Charles Hooper, Jr. recently received the International Coach Federation’s highest coach credential, Master Certified Coach. I sat down with Charles to discuss the contribution of the ICF and what helped him to improve his coaching at each stage of his journey.
Charles shares tips that will help any coach looking to improve their coaching abilities and client results.
Everyone is looking for happiness, when, I believe, they are searching for meaning. Call it love. Call it a fulfilling job. It’s meaning. Because of a lack of meaning, we do things we think will make us happy but instead, drives meaning and happiness away.
When someone says they want a job that they feel more passionate about, or work that is fulfilling, they are looking for meaning.
When a person says they want someone to love and care for, and to be loved and cared for, they are looking for meaning.
Through coaching hundreds of people, I see a pattern of wanting to do good things that will actually make them feel worse. This article begins a bit philosophical, but moves to practical tools.
The COACH Model for Christian Leaders has been out for 7 years now. More people read it last year than any other year before. That’s not the usual sales curve for books!
Why? Because the traditional ways of working aren’t working any longer. We need new approaches to old issues. Coaching skills make a difference.
Millennials have a high value toward growth and learning. They are hungry for mentoring. But there’s often a mismatch between the assistance older leaders try to provide and what Millennials want. Here’s the kind of mentoring that will benefit Millennials.
Millennials, those born between 1981 – 1996, now make up one half of the work force. Learning and development are essential job benefits for Millennials. If you don’t offer relevant learning and growth opportunities, you won’t attract Millennials to your organization or keep them.
In coaching, why is important. Why the client wants to achieve that. Why they reacted the way they did. Understanding why helps the client to change. As important as why is, I rarely use the word “why” in a question. Why? I’ll tell you.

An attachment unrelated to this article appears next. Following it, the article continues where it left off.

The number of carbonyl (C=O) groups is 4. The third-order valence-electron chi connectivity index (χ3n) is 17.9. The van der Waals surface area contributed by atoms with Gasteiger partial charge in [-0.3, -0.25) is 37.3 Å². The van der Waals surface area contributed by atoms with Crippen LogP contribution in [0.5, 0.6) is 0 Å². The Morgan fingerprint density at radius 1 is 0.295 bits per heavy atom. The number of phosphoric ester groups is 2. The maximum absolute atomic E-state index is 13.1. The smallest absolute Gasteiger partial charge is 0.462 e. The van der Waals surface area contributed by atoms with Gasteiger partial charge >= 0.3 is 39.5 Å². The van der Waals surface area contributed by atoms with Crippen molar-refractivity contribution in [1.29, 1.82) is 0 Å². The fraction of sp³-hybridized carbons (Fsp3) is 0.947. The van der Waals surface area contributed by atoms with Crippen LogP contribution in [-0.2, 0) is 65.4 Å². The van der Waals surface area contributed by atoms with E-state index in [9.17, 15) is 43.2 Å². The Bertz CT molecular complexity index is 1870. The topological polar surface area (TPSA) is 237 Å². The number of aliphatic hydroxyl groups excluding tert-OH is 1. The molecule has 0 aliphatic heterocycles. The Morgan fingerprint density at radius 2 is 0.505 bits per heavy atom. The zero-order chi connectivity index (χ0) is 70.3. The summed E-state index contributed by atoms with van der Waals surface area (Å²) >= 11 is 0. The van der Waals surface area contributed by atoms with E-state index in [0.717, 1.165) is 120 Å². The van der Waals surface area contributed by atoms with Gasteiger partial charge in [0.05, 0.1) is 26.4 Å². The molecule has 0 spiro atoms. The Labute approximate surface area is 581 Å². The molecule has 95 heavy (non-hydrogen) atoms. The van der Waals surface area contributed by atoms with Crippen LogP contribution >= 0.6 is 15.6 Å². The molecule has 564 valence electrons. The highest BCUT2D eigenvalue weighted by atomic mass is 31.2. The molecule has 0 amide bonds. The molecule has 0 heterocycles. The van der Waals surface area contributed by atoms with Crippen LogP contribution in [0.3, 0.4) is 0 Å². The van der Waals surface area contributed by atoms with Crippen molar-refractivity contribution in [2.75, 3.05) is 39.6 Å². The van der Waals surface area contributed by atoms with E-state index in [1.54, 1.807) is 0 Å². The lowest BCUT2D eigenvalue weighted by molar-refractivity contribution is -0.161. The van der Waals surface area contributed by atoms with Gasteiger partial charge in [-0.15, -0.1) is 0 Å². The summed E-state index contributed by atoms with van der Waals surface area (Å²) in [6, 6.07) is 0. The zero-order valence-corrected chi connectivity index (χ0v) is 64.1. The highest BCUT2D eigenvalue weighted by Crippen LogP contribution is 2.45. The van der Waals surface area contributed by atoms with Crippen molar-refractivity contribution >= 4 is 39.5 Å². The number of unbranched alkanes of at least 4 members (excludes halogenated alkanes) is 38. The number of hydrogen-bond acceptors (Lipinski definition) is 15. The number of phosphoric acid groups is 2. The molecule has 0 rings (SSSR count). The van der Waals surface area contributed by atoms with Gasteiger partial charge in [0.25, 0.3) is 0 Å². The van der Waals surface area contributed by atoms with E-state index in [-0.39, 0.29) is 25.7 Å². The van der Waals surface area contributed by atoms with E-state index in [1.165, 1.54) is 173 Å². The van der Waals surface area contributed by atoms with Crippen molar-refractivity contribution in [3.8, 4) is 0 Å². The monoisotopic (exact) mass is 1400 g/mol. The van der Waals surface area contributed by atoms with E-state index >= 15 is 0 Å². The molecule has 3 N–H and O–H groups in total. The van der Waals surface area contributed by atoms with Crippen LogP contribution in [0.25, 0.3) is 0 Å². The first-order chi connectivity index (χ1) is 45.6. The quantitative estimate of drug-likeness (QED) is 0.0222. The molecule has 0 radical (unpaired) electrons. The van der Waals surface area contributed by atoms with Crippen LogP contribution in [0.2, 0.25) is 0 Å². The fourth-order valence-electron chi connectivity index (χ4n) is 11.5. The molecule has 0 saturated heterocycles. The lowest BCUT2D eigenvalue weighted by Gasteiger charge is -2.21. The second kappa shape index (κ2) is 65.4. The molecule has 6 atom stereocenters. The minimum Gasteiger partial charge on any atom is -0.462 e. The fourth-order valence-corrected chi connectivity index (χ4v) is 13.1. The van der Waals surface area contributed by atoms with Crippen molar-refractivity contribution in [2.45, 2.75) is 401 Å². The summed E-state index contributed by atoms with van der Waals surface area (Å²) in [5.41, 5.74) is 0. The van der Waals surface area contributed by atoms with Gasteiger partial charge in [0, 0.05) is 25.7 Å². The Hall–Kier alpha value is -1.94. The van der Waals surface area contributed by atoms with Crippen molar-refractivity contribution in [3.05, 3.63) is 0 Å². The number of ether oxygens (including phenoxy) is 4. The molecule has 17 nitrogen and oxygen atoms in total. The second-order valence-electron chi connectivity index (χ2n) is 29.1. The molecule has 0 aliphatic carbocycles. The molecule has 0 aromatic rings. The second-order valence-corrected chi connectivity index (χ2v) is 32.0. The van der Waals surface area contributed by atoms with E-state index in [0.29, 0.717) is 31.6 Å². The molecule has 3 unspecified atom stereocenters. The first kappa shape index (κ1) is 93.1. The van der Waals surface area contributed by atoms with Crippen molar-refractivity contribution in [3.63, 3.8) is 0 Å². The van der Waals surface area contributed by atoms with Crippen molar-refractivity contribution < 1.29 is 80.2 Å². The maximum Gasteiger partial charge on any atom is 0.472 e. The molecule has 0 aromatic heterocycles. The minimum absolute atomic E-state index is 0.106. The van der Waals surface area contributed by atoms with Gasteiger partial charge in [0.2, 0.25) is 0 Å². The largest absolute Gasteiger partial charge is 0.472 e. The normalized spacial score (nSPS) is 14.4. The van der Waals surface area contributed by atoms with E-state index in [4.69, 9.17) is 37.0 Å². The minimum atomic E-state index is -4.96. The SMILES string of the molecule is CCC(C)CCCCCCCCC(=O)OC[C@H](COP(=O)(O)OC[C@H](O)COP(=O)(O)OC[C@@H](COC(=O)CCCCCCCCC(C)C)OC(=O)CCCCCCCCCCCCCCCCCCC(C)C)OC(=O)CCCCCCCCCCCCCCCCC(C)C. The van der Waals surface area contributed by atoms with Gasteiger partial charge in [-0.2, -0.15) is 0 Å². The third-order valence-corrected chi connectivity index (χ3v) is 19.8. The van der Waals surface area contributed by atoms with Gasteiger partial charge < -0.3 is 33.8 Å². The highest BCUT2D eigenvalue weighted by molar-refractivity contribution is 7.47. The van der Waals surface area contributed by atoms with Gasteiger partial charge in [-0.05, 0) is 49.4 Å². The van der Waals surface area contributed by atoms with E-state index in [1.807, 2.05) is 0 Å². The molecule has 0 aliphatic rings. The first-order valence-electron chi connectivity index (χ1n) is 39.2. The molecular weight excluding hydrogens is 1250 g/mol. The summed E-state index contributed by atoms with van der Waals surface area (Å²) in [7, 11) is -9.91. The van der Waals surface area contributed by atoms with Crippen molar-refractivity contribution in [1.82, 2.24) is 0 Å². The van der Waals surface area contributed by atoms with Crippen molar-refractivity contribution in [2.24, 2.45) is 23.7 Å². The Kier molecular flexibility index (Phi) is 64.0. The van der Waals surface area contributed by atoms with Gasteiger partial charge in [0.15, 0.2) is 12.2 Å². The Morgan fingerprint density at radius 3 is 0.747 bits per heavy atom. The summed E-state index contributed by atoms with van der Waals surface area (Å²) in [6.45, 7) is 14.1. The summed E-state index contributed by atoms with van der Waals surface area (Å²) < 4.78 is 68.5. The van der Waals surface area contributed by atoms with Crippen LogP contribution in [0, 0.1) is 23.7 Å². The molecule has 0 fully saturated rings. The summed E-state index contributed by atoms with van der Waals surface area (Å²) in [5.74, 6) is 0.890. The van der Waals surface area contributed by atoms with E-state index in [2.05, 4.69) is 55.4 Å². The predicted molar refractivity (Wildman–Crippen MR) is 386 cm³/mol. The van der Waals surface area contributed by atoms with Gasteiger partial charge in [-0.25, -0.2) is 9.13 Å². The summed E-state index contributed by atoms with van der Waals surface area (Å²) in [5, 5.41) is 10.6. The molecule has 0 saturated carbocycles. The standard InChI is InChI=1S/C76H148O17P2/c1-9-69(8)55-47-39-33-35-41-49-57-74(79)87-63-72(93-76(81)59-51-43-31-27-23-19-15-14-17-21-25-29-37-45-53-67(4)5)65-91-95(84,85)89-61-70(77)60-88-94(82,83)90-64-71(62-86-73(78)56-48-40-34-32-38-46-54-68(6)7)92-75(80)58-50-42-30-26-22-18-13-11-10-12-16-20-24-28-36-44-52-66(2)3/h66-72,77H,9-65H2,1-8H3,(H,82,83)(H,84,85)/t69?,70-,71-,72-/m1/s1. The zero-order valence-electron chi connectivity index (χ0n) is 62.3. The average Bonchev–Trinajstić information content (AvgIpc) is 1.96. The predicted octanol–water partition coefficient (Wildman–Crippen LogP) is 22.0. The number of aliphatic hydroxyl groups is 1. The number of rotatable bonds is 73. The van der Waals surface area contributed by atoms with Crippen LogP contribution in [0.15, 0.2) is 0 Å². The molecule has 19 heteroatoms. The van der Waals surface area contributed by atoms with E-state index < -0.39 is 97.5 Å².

How much of life happens to you versus you make it happen? Your answer will reveal a glimpse at your future. Your success in the things that matter to you depends on your answer to this question. Here’s what you can do to improve.
Does life happen to you, or do you make it happen? This question separates high achievers from the crowd – in every field. It’s a question of personal autonomy, choice, and personal responsibility.
We’ve suspected this, and let me confirm it. We hear what we want to hear, not what’s actually said. Here are 4 reasons why that happens, and 3 ways to change it.
Listening is more of a psychological process than a physical act.
We’re all trying to help people change. Yet, changes are too few and too slow. The biggest reason is we’re focused on the wrong thing. By moving conversations from WHAT, the behaviors, to WHY, the meaning underneath those behaviors, we can see real change. Here’s how.
I worked with a group of CEOs to help them move from micromanaging to a more developmental approach with their teams. Five minutes into my workshop, one CEO became a bit animated. “If we hired qualified people, I wouldn’t have to develop them,” he said. “I don’t have time for this!”